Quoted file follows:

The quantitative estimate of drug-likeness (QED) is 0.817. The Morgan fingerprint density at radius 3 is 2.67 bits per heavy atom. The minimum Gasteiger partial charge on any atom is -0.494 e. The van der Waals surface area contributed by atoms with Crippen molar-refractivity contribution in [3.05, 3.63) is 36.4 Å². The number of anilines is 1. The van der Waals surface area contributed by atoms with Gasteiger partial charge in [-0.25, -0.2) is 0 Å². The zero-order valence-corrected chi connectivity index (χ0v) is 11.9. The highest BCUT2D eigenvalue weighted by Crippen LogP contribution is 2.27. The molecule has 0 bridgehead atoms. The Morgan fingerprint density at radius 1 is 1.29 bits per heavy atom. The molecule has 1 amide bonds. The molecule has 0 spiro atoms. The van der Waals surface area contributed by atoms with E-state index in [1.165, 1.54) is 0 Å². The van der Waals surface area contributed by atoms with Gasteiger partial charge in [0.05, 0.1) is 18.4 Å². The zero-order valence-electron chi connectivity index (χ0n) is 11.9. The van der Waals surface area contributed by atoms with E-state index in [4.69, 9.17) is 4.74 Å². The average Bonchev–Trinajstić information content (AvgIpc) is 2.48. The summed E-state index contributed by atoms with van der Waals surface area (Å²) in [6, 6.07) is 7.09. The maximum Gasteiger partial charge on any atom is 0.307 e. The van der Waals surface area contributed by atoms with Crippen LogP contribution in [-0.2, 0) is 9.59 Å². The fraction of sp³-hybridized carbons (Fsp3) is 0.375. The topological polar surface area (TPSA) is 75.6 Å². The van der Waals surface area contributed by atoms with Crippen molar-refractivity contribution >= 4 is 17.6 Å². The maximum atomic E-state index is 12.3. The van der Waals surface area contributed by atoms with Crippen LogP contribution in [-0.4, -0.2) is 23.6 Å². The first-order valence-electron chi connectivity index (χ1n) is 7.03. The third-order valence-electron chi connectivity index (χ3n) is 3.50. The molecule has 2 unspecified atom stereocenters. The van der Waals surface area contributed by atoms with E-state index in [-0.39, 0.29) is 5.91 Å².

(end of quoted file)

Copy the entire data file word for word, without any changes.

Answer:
The quantitative estimate of drug-likeness (QED) is 0.817. The Morgan fingerprint density at radius 3 is 2.67 bits per heavy atom. The minimum Gasteiger partial charge on any atom is -0.494 e. The van der Waals surface area contributed by atoms with Crippen molar-refractivity contribution in [3.05, 3.63) is 36.4 Å². The number of anilines is 1. The van der Waals surface area contributed by atoms with Gasteiger partial charge in [-0.25, -0.2) is 0 Å². The zero-order valence-corrected chi connectivity index (χ0v) is 11.9. The highest BCUT2D eigenvalue weighted by Crippen LogP contribution is 2.27. The molecule has 0 bridgehead atoms. The Morgan fingerprint density at radius 1 is 1.29 bits per heavy atom. The molecule has 1 amide bonds. The molecule has 0 spiro atoms. The van der Waals surface area contributed by atoms with E-state index in [1.165, 1.54) is 0 Å². The van der Waals surface area contributed by atoms with Gasteiger partial charge in [0.05, 0.1) is 18.4 Å². The zero-order valence-electron chi connectivity index (χ0n) is 11.9. The van der Waals surface area contributed by atoms with E-state index in [4.69, 9.17) is 4.74 Å². The average Bonchev–Trinajstić information content (AvgIpc) is 2.48. The summed E-state index contributed by atoms with van der Waals surface area (Å²) in [6, 6.07) is 7.09. The maximum Gasteiger partial charge on any atom is 0.307 e. The van der Waals surface area contributed by atoms with Crippen LogP contribution in [-0.2, 0) is 9.59 Å². The fraction of sp³-hybridized carbons (Fsp3) is 0.375. The topological polar surface area (TPSA) is 75.6 Å². The van der Waals surface area contributed by atoms with Crippen molar-refractivity contribution >= 4 is 17.6 Å². The maximum atomic E-state index is 12.3. The van der Waals surface area contributed by atoms with Crippen LogP contribution in [-0.4, -0.2) is 23.6 Å². The first-order valence-electron chi connectivity index (χ1n) is 7.03. The third-order valence-electron chi connectivity index (χ3n) is 3.50. The molecule has 2 unspecified atom stereocenters. The van der Waals surface area contributed by atoms with E-state index in [-0.39, 0.29) is 5.91 Å².